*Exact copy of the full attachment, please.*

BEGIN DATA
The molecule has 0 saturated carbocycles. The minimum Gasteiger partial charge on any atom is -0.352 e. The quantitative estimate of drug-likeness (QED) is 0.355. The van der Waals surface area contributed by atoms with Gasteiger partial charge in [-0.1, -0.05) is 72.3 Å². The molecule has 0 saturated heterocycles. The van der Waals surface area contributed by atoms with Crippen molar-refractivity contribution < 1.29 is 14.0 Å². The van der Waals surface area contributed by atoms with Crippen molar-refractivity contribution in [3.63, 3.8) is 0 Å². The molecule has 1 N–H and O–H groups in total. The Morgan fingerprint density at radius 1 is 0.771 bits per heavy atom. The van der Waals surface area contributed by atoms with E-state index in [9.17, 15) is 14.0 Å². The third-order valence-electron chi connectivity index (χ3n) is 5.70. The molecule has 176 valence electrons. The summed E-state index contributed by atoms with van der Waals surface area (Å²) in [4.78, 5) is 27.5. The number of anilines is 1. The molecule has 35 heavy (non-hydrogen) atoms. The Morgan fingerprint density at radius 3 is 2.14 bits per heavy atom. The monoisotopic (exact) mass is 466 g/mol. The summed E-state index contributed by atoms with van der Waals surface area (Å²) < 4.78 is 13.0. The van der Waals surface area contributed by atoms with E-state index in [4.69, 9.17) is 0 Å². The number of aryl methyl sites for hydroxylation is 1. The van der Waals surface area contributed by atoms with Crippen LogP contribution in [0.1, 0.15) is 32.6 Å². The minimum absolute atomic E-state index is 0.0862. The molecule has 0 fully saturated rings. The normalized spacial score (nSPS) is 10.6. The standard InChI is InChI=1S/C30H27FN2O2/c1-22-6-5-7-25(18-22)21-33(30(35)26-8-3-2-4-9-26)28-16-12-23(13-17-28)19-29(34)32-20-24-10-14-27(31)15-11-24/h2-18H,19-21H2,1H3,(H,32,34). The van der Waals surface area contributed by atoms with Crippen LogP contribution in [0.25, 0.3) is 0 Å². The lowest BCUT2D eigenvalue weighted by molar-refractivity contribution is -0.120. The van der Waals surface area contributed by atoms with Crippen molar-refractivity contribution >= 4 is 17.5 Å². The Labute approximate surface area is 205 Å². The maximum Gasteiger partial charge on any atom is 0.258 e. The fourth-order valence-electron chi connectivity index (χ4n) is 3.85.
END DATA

The molecule has 0 saturated carbocycles. The minimum Gasteiger partial charge on any atom is -0.352 e. The quantitative estimate of drug-likeness (QED) is 0.355. The van der Waals surface area contributed by atoms with Gasteiger partial charge in [-0.1, -0.05) is 72.3 Å². The molecule has 0 saturated heterocycles. The van der Waals surface area contributed by atoms with Crippen molar-refractivity contribution < 1.29 is 14.0 Å². The van der Waals surface area contributed by atoms with Crippen molar-refractivity contribution in [3.63, 3.8) is 0 Å². The molecule has 1 N–H and O–H groups in total. The Morgan fingerprint density at radius 1 is 0.771 bits per heavy atom. The van der Waals surface area contributed by atoms with E-state index in [9.17, 15) is 14.0 Å². The third-order valence-electron chi connectivity index (χ3n) is 5.70. The molecule has 176 valence electrons. The summed E-state index contributed by atoms with van der Waals surface area (Å²) in [4.78, 5) is 27.5. The number of anilines is 1. The molecule has 35 heavy (non-hydrogen) atoms. The Morgan fingerprint density at radius 3 is 2.14 bits per heavy atom. The monoisotopic (exact) mass is 466 g/mol. The summed E-state index contributed by atoms with van der Waals surface area (Å²) < 4.78 is 13.0. The van der Waals surface area contributed by atoms with E-state index in [4.69, 9.17) is 0 Å². The number of aryl methyl sites for hydroxylation is 1. The van der Waals surface area contributed by atoms with Crippen LogP contribution in [0.1, 0.15) is 32.6 Å². The minimum absolute atomic E-state index is 0.0862. The molecule has 0 fully saturated rings. The normalized spacial score (nSPS) is 10.6. The standard InChI is InChI=1S/C30H27FN2O2/c1-22-6-5-7-25(18-22)21-33(30(35)26-8-3-2-4-9-26)28-16-12-23(13-17-28)19-29(34)32-20-24-10-14-27(31)15-11-24/h2-18H,19-21H2,1H3,(H,32,34). The van der Waals surface area contributed by atoms with Crippen LogP contribution in [0.25, 0.3) is 0 Å². The lowest BCUT2D eigenvalue weighted by molar-refractivity contribution is -0.120. The van der Waals surface area contributed by atoms with Crippen molar-refractivity contribution >= 4 is 17.5 Å². The Labute approximate surface area is 205 Å². The maximum Gasteiger partial charge on any atom is 0.258 e. The fourth-order valence-electron chi connectivity index (χ4n) is 3.85.